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August, Living Alone

These days, the heat has given me free therapy.

It’s had me around the house dressed

like there’s a pool nearby when I haven’t been in

one since middle school. My thighs peel off

each other like lint roller sheets. My belly

bursts sheer buttons. This bulge I

bear, called my body,

bare, feels like being caught

in a lie I am still telling.

At least I am saving electricity.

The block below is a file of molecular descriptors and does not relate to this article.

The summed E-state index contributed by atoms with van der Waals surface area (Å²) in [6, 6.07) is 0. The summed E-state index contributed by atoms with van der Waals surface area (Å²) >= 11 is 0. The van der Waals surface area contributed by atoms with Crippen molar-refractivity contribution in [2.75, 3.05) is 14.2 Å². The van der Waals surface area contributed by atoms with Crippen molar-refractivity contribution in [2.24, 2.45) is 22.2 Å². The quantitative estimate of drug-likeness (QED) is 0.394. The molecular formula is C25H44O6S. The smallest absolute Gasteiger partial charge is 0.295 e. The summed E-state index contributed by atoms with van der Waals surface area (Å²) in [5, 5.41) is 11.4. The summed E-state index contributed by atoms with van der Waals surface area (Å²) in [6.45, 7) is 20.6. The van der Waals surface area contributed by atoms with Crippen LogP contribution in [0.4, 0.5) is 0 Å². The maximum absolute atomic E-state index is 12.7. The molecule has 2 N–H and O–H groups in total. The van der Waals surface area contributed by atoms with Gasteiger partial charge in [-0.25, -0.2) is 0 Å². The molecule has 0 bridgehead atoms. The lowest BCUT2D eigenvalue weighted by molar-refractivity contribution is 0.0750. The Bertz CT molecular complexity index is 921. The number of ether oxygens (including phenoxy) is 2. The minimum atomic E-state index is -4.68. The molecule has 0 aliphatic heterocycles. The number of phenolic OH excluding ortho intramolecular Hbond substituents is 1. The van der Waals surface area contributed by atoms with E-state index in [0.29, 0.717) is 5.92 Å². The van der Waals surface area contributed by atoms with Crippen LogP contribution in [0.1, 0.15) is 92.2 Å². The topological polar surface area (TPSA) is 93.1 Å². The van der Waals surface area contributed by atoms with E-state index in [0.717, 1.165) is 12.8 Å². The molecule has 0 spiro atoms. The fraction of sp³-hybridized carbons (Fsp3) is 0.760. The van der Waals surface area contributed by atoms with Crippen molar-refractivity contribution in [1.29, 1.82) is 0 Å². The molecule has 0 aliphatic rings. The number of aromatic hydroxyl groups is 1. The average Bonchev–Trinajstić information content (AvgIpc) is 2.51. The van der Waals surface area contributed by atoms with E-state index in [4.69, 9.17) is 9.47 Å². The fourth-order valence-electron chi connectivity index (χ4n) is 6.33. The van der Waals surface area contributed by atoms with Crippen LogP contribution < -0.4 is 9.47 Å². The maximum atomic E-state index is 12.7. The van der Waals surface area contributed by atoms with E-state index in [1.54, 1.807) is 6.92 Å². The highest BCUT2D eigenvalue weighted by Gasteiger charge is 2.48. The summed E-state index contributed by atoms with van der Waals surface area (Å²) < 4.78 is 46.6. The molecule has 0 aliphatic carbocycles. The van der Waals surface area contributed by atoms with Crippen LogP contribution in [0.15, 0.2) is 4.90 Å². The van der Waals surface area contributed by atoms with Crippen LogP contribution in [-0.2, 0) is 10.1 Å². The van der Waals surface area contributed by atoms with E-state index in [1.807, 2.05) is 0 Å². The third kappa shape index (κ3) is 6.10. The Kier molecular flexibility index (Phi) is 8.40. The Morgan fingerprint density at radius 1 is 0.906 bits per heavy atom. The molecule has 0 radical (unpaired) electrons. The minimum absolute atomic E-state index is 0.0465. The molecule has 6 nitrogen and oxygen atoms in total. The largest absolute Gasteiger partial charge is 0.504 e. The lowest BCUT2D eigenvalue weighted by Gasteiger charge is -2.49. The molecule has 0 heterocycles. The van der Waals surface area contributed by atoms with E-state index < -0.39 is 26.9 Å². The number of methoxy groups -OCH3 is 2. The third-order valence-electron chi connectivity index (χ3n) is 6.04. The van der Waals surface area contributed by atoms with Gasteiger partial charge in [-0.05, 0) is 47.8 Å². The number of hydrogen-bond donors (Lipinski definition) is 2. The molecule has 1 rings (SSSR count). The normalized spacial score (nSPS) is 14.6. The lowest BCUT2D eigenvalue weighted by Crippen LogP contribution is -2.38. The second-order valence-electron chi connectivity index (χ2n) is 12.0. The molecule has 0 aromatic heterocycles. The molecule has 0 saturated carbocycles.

I killed a cockroach again today.

This one had the gall to appear

in the kitchen at ten in the morning.

I screamed and winced

as I clapped a foam slipper

against the cabinet, terrified

an antenna would touch an inch

of my bared

body. So far this week,

we are tied: I’ve killed two and two

have gotten away.


WINSHEN LIU is a writer from Plainfield, Illinois who enjoys taking public transit (especially trains) and watching dogs play. Her poetry has appeared or is forthcoming in Baltimore Review, Brink, Gordon Square Review, Malahat Review, Ninth Letter, RHINO, and The Rumpus.


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